Pop Quiz #476

From my mail:

Have you run across a standardized size chart for dogs? I’m looking for something like the government size charts for people. There are so many dog breads and they are shaped differently.

If standardized charts fail to address the fitting needs of people, it’s probably safe to presume they wouldn’t for pets either -if charts were even available.

So here’s the challenge for today, how would you go about developing sizes for dogs? The hint I’ll leave you with is that the particular solution I imagine (what I’d try first) would be better suited to dogs rather than cats. Cats wouldn’t tolerate it for a second. Dogs are a more patient lot, eager to please and more likely to overlook their owners odd behaviors…

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  1. Claire S. says:

    I have a Pomeranian and a Chihuahua & I don’t dress the Pom, but the Chihuahua shivers at anything below 10°C – in Montreal winters, she wears a coat ! The sizing used now is not good as it only takes into consideration the length from neck to rump, but not the chest depth. It does need to be included in the equation.

  2. Valerie Burner says:

    OK, here’s my guess: I actually made some dog sweaters for a groomer friend several years ago, and she told me to measure the length from the base of the neck to the base of the tail. The next measurement was around the rib cage. These sweaters actually had “arms” and “legs”, and an opening for the important things. However, the legs were the problem area, because some dogs are shorter than others. The neck was the other problem area. For actual breed measurements, I would go to the AKC’s site and see if they post the standards for dogs. All breeds have certain height and weight standards for show, so perhaps that would be a good place to start? I never have put clothes on my Goldens, but sometimes I wish there was a body-rainsuit so they wouldn’t drip all over the floors after a walk in the rain!

  3. Hey Claire – I dress my chihuahua for Montreal’s cold winters too! It was even chilly enough on the weekend that I had him in a sweater in the morning. (In August! Gah.)

    Jennie, it’s ok. This isn’t about decorating dogs in frilly outfits. In cool weather my chi is clearly happier with clothes than without: much more relaxed. He’s well-adapted for warm weather with a short coat, a hairless belly and long ears that dissipate heat. And he weighs less than 3 kilos. To be happy in a cold climate he needs some help.

    Dressing small dogs for hikes in the ice is more of a grey area. My 5-kilo terrier hates wearing boots, but gets very sore (bloody, actually) and frozen pads without them. Once she’s wearing them and galloping awkwardly through the snow though, if one falls off she stops and waits patiently for us to put it back on her. She doesn’t rip the remaining ones off or anything.

    She’s not thrilled about wearing a coat either, but then neither is a toddler. And both a small dog and a toddler would rather endure encumbering clothes and go outside than be stuck indoors.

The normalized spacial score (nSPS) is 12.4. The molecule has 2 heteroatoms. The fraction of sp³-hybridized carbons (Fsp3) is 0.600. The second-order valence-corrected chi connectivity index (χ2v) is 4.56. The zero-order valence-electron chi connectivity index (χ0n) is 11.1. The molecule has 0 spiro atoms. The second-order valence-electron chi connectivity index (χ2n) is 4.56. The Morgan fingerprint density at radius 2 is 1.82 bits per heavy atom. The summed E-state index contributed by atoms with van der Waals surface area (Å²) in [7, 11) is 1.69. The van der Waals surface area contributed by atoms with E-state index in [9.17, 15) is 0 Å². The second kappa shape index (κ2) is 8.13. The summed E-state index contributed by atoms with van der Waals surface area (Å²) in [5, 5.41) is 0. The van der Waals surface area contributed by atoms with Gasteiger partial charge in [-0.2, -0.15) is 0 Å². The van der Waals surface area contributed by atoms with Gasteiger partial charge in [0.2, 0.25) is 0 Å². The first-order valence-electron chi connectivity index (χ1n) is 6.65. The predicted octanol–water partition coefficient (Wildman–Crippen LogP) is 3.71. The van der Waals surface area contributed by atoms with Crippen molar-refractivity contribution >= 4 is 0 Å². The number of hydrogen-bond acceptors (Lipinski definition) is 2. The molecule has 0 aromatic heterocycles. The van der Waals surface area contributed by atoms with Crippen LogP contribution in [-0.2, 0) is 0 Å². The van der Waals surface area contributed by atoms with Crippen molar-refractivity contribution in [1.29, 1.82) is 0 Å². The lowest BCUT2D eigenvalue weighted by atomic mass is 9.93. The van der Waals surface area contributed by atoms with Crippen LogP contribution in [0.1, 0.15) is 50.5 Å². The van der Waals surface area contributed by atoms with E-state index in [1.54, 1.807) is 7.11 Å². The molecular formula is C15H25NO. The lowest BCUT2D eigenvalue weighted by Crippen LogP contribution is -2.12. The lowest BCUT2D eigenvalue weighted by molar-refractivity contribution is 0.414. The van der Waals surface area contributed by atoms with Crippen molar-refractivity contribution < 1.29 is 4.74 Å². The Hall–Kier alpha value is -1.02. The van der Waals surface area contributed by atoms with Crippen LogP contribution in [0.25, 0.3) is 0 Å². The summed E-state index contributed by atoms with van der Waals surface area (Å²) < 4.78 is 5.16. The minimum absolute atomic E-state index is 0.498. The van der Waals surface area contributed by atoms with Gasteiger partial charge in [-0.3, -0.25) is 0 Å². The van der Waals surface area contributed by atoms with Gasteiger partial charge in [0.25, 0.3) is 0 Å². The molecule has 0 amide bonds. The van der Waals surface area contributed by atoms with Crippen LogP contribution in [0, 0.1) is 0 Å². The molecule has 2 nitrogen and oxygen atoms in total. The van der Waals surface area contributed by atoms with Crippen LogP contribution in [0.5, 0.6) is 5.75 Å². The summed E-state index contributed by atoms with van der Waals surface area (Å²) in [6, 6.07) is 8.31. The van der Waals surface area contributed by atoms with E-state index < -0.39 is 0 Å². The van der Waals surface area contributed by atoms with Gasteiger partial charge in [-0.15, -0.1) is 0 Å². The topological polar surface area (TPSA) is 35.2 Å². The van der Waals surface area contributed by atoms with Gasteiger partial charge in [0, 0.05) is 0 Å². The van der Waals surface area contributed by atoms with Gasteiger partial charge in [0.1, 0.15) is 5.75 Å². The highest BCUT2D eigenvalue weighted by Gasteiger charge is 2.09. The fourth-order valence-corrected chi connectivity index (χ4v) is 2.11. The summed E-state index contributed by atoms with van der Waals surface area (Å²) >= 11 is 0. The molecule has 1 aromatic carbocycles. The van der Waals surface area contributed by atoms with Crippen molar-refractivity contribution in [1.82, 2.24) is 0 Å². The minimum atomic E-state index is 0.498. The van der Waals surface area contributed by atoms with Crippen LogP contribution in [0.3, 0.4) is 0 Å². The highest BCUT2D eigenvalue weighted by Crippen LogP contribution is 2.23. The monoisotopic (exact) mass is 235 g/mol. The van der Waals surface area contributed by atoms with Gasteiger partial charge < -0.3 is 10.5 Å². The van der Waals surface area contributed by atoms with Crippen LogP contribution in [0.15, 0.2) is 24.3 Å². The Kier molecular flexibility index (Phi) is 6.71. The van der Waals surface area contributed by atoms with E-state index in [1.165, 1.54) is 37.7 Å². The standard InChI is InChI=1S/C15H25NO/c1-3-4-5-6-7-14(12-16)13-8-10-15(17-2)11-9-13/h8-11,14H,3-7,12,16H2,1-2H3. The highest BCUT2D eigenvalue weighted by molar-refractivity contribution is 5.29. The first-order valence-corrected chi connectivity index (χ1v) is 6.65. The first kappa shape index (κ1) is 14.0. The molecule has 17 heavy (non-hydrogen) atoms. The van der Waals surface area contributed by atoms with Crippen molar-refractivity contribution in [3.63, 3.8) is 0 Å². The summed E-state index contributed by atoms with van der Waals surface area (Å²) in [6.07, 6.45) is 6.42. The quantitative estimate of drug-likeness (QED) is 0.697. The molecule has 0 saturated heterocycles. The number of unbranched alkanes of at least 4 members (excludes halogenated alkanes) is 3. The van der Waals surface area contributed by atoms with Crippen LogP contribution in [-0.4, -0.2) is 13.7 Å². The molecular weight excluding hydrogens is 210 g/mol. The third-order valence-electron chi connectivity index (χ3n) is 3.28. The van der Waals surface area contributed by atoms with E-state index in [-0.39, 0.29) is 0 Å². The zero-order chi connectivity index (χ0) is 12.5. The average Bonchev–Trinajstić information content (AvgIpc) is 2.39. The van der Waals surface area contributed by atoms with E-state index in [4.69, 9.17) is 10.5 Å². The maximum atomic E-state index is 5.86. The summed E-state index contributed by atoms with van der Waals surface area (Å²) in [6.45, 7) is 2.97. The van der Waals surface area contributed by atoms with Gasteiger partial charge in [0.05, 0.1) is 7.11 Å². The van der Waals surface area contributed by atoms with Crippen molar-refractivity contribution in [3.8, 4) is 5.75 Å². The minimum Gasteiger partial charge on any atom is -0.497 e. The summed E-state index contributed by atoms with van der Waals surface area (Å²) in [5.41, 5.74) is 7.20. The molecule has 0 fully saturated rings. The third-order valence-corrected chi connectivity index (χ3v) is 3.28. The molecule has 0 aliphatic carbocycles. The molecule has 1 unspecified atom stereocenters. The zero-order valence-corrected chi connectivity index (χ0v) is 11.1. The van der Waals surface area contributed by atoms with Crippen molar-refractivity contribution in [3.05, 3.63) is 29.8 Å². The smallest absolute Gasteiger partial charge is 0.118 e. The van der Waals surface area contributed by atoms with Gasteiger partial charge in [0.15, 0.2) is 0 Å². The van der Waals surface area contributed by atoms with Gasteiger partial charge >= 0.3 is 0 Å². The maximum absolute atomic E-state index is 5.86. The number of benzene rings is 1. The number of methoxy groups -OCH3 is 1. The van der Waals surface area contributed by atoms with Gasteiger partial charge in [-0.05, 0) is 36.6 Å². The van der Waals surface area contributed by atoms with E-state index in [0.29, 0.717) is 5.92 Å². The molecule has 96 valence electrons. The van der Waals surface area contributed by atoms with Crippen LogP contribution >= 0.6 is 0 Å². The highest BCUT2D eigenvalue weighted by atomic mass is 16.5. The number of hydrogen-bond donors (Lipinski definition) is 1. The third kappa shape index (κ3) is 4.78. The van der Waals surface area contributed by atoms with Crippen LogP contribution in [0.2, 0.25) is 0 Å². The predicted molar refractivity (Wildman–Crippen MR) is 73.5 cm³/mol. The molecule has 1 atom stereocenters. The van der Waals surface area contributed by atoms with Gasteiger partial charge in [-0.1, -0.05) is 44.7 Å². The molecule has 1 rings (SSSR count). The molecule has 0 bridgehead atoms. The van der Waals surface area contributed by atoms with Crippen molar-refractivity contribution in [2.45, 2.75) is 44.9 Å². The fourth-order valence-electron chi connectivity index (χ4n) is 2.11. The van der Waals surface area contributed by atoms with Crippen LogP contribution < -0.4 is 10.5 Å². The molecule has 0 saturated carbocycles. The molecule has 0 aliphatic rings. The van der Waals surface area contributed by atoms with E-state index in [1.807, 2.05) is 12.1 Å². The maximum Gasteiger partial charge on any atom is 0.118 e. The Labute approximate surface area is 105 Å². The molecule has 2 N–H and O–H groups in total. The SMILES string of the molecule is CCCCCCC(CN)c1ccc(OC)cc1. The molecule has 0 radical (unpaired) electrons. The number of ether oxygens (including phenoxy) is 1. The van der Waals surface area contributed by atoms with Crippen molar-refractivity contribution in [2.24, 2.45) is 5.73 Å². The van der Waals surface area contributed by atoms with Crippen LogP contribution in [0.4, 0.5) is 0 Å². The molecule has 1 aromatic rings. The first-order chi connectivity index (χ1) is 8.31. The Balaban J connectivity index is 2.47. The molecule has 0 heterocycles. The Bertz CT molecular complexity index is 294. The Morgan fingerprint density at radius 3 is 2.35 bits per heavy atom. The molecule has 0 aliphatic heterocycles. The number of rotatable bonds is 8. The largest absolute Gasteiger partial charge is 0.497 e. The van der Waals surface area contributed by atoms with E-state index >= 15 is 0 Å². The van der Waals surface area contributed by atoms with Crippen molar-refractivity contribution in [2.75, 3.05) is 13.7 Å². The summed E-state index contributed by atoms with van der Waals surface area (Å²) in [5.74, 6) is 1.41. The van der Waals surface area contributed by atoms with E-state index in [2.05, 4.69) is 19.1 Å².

You’re right, animals can’t speak for themselves. We need to pay careful attention to what they tell us about their needs through their actions, and not treat them as toys. They aren’t toys.

    But they aren’t wild animals either, and they aren’t necessarily adapted to the climate they find themselves in.

    Oh – and RE the question of this post: plastic wrap maybe, but no duct tape!

  4. Eric,

    I think it depends. In my chi’s case shivering can be from what I interpret as low blood sugar. I leave kibble out all the time and (very undoglike) he snacks like a cat and doesn’t get fat. (I wish I could do that.) So he actually doesn’t shiver much at all.

    Specifically for signs of being cold, he shivers but also hides under blankets. Once he locates a soft pillow and a thick blanket he will bury himself and not come out to play or see who’s answering the door or even to eat. And then of course he gets cranky like any hungry, stir-crazy critter. If he has a sweater on he gets out more, is more playful and relaxed. And in the summer he’s really playful.

    So cold is an issue for him, and clothes help.

  5. Jenny Mikoz says:

    OK I admit I make coats for my dogs. I have two female Weimaraners, and their fur is pretty short, but the underbelly fur is even more sparce. I live in a city which is known for its wind, resulting in the wind chill factor getting pretty low. They love their coats – if I haven’t turned the heater on they will go and nuzzle their coats as if to say “Please put it on (me), you have your polar fleece on what about me?”. Other times I will look for them and they are hiding under blankets they have pulled over themselves. (There is no point heating a house when you are being active working/renovating on it).

    Based on what I have encountered with the same breed and sex of dog, it would pay to use care if relying on the “breed standards” for measurements as my dogs are only 1kg difference in weight but the body length difference is about 5cm, while the chest depth is the same.

  6. Kathleen says:

    We saw the cutest little chihuahua at the farmer’s market last weekend. I couldn’t estimate his weight but Eric says definitely under five pounds, kind of a miniature chihuahua. Poor thing, he *needed* booties or shoes for the pavement but not having any, his mama had to carry him. I suggested she get or make a baby sling for him. She seemed genuinely interested, even knew how to sew.

    The real reason we go to the farmer’s market is to get our dog fix… there’s tons to pet. Last weekend, I bought a peanut butter cookie to curry favor, but only with the owner’s permission of course.

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